My preference would be for this one: "Poets must present the theme of their work to the reader within a narrow number of lines."

pam


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Re: analysis of X.J. Kennedy "In a Prominent Bar in Secaucus One Day"
Posted by: Hugh Clary (---.phoenix-01rh15-16rt.az.dial-access.att.net)
Date: September 14, 2004 11:21AM

I saw that one also but, reading contemporary opinions on English usage, it appears to be an acceptable variation. Still, to maintain my usual level of fastidious pedantry, I will note that the comma inside parentheses is an error, at least in merkin construction.


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Re: analysis of X.J. Kennedy "In a Prominent Bar in Secaucus One Day"
Posted by: Hugh Clary (---.denver-02rh15-16rt.co.dial-access.att.net)
Date: September 14, 2004 12:38PM

Since there are in fact no parentheses in the paragraph, it would be difficult to have a comma inside them. Should be in quotes, sorry. Always happens to those of us who insist on being fastidiously pedantic.


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Re: analysis of X.J. Kennedy "In a Prominent Bar in Secaucus One Day"
Posted by: IanB (---.tnt11.mel1.da.uu.net)
Date: September 15, 2004 08:25AM

Thanks, Hugh, for posting the poem.

Assuming it came from some website, and playing my usual game of spot-the-little-marker-errors-inserted-by-the-website-controller, I compared it with a version quoted on the Internet from a recent Dell publication 'Fifty Years of American Poetry' and spotted five significant differences and lots of insignificant differences including punctuation.

Dell has 'saddled' instead of 'saddle' in stanza 7, and 'marry you young' instead of 'marry your young' in stanza 8. Dell is surely correct with those. On the other hand, Dell is surely wrong in having 'roadsite' instead of 'roadside' in stanza 10.

Dell has 'did take' instead of 'would take' in stanza 5, and 'over' instead of 'ever' in stanza 6. I don't know who's right with those!

It's getting to the point where you can't be sure of finding a definitive version on the Internet nowadays!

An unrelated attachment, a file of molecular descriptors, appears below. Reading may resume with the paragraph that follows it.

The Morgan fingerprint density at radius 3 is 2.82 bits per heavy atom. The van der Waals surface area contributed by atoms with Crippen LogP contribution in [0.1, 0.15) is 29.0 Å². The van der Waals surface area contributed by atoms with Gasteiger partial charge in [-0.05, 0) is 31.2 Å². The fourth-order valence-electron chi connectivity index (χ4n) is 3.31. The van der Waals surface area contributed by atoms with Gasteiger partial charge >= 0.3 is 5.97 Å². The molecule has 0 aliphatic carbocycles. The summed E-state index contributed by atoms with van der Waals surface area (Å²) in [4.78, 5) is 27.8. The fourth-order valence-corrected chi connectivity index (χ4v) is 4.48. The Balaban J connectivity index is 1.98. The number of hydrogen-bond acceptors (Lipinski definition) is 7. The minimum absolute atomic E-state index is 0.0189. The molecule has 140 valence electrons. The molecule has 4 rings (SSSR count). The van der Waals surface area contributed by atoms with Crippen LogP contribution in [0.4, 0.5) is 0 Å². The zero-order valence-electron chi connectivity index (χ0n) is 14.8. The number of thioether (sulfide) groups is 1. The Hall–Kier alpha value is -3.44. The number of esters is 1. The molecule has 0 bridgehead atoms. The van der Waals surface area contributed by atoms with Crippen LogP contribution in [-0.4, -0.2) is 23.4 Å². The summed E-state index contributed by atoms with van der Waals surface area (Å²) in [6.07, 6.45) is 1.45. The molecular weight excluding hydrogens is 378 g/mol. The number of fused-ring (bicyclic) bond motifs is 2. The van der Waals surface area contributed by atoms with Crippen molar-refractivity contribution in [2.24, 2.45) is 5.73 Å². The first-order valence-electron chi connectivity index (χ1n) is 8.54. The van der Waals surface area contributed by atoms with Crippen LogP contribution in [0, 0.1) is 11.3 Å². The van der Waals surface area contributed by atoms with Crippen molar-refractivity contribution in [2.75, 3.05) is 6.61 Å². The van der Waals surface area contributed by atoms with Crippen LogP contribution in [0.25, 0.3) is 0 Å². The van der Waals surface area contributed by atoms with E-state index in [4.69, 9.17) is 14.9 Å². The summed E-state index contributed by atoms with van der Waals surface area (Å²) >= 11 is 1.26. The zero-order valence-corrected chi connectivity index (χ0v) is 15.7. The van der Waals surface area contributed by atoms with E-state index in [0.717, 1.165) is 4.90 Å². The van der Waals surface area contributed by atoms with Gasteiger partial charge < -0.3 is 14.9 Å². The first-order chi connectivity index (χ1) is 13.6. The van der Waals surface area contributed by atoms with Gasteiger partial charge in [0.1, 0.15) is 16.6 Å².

By the way, how is Secaucus pronounced?



Post Edited (09-15-04 08:05)


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Re: analysis of X.J. Kennedy "In a Prominent Bar in Secaucus One Day"
Posted by: Hugh Clary (---.denver-04rh16rt.co.dial-access.att.net)
Date: September 15, 2004 01:18PM

I have heard both SEEcaucus and seeCAUcus, and personally prefer the latter.

XJK only died recently, so I am sure all his stuff is still under copyright. I probably should just link the page(s) that have his works, but the danger is slight. Surely we would get yelled at before any legal action is taken, and our pockets are too shallow to be of interest in any case.

Morally wrong, I hear? Possibly so, but the subject could be argued well into the next decade.


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Re: analysis of X.J. Kennedy "In a Prominent Bar in Secaucus One Day"
Posted by: Hugh Clary (---.denver-04rh16rt.co.dial-access.att.net)
Date: September 15, 2004 01:22PM

By the way, how is Secaucus pronounced?

Oh, I forgot - based on the scan, Joe surely intended the 2nd syllable stress.


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Re: analysis of X.J. Kennedy "In a Prominent Bar in Secaucus One Day"
Posted by: Pam Adams (---.bus.csupomona.edu)
Date: September 15, 2004 02:31PM

I've heard it as a song, and the accent is on the second syllable. (and yes, it's been running through my head since the first post) I must say, this would be a fun poem to write about. Now to find someone who will assign Newman Levy.0

pam


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Re: analysis of X.J. Kennedy "In a Prominent Bar in Secaucus One Day"
Posted by: xyz (---.proxy.aol.com)
Date: November 17, 2004 05:46AM

"it should be either . . ."

thank you


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Re: analysis of X.J. Kennedy "In a Prominent Bar in Secaucus One Day"
Posted by: xyz (---.proxy.aol.com)
Date: November 17, 2004 05:46AM

"it should be either . . ."

thank you